GMAT 101, and What We Learned

By: Amanda Gryga and Eman Salem, GWWIB Ambassadors

Want to learn more about the GMAT, practice specific questions, or discover tricks that can drastically improve your score? At the GWWIB exclusive GMAT 101 Workshop on October 19th, Manhattan Prep Instructor, Joe Lucero, answered these questions. Lucero, a full time instructor and curriculum developer at the prep company, breaks down the GMAT based on its different sections and computer adaptability.  A single score is valid for up to five years, the test can be taken online six days a week for $250, and can be taken up to five times per year. Since this test has become computerized, the order of difficulty of the questions is not comparable to that of the SAT where questions are ordered based on increasing difficulty, but is often completely random. The test consists of 4 sections; essay (30 minutes), integrated reasoning (30 minutes), quantitative, (75 minutes) and verbal (75 minutes). The quantitative section often confuses students the most because it features two statements and the student must determine whether or not the question can be answered with statement one, statement two, both statements together, or neither statement. The verbal and essay components are somewhat similar to those of the SAT and ACT, and the integrated reasoning portion tests a student's ability to deduce information from a statement or paragraph and apply that information to a follow up question. Some of Lucero's tips for success are to practice the adaptive nature of the test and to know your weaknesses so you can address them. He claims that the key is to not get bogged down by all the math and just ask, "is this solvable?"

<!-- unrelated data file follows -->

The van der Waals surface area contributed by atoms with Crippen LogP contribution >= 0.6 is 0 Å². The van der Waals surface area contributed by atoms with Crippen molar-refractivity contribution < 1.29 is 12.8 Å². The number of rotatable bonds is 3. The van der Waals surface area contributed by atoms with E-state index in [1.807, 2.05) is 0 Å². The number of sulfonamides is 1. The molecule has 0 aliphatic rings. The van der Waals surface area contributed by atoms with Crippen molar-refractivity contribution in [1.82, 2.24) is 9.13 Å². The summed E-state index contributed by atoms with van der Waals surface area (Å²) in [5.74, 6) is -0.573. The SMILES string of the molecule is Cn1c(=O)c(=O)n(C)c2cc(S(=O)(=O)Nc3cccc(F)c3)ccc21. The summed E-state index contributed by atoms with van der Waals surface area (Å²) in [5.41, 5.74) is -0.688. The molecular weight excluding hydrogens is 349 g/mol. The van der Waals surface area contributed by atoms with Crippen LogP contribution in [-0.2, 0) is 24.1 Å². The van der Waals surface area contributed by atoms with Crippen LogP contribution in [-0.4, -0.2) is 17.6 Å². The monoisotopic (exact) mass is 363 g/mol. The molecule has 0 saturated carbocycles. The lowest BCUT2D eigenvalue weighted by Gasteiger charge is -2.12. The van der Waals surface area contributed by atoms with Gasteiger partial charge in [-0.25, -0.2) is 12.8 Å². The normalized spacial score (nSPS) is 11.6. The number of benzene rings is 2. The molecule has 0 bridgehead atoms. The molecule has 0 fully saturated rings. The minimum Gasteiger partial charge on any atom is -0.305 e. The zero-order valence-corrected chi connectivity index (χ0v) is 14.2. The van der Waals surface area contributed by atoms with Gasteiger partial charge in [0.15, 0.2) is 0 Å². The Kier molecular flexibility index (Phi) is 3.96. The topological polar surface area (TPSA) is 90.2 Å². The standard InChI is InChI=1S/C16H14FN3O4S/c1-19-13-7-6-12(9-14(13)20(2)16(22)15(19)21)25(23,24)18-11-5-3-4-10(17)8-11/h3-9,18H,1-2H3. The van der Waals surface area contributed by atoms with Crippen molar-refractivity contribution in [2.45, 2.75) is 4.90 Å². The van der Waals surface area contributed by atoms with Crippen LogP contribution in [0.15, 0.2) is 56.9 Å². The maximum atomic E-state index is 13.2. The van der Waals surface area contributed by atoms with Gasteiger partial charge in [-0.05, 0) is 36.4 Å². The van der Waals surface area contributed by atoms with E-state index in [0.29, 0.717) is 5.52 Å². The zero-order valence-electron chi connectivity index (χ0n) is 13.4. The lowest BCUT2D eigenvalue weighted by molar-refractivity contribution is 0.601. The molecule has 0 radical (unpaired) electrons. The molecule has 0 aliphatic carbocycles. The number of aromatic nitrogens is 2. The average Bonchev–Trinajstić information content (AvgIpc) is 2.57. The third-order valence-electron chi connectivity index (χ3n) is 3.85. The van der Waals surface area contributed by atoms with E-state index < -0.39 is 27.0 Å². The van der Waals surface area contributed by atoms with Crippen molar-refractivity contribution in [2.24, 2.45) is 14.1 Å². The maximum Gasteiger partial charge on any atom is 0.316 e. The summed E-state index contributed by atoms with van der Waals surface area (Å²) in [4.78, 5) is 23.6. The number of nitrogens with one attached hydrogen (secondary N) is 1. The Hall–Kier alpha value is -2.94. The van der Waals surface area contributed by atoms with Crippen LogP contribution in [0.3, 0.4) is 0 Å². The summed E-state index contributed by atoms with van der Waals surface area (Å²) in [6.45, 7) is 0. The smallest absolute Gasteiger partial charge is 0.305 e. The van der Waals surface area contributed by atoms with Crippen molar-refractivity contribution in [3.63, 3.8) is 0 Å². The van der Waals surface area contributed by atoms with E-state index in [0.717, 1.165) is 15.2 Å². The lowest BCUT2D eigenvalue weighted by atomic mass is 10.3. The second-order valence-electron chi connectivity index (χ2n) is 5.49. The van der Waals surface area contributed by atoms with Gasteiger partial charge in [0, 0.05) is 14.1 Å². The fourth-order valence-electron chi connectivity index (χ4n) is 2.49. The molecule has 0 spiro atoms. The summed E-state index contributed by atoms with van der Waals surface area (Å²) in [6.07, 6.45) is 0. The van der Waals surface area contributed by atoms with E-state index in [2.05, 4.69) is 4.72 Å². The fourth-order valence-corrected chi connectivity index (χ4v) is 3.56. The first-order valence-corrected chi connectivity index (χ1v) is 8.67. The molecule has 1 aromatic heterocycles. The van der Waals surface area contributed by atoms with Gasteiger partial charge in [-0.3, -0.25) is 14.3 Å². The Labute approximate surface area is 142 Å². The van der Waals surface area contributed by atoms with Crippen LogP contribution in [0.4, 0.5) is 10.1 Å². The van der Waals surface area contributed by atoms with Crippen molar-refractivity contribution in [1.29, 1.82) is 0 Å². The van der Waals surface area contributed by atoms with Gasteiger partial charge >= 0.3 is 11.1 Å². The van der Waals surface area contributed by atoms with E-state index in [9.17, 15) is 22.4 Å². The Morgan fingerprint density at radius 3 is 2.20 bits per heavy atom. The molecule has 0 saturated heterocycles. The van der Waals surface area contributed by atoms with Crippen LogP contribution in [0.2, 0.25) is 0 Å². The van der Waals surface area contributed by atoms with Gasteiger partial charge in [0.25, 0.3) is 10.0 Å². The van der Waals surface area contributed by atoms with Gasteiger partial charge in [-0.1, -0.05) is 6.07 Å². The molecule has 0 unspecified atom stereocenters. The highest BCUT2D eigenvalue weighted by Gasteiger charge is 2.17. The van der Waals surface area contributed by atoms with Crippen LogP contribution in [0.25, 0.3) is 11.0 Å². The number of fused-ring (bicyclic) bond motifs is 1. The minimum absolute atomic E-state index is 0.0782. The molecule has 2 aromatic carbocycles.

If you are interested in taking the GMAT and would like to explore test prep options, Manhattan Prep is one of the top GMAT prep courses--and even features video interactive lessons. Interested students can contact to register for in-person GMAT classes or visit (or call the seven days a week number: 800 576 4628) for more information. Lucero's parting comments were to take the GMAT as soon as possible (because the scores are usable for up to five years) and suggested students take a free GMAT practice test at to gauge their ability to complete this rigorous test.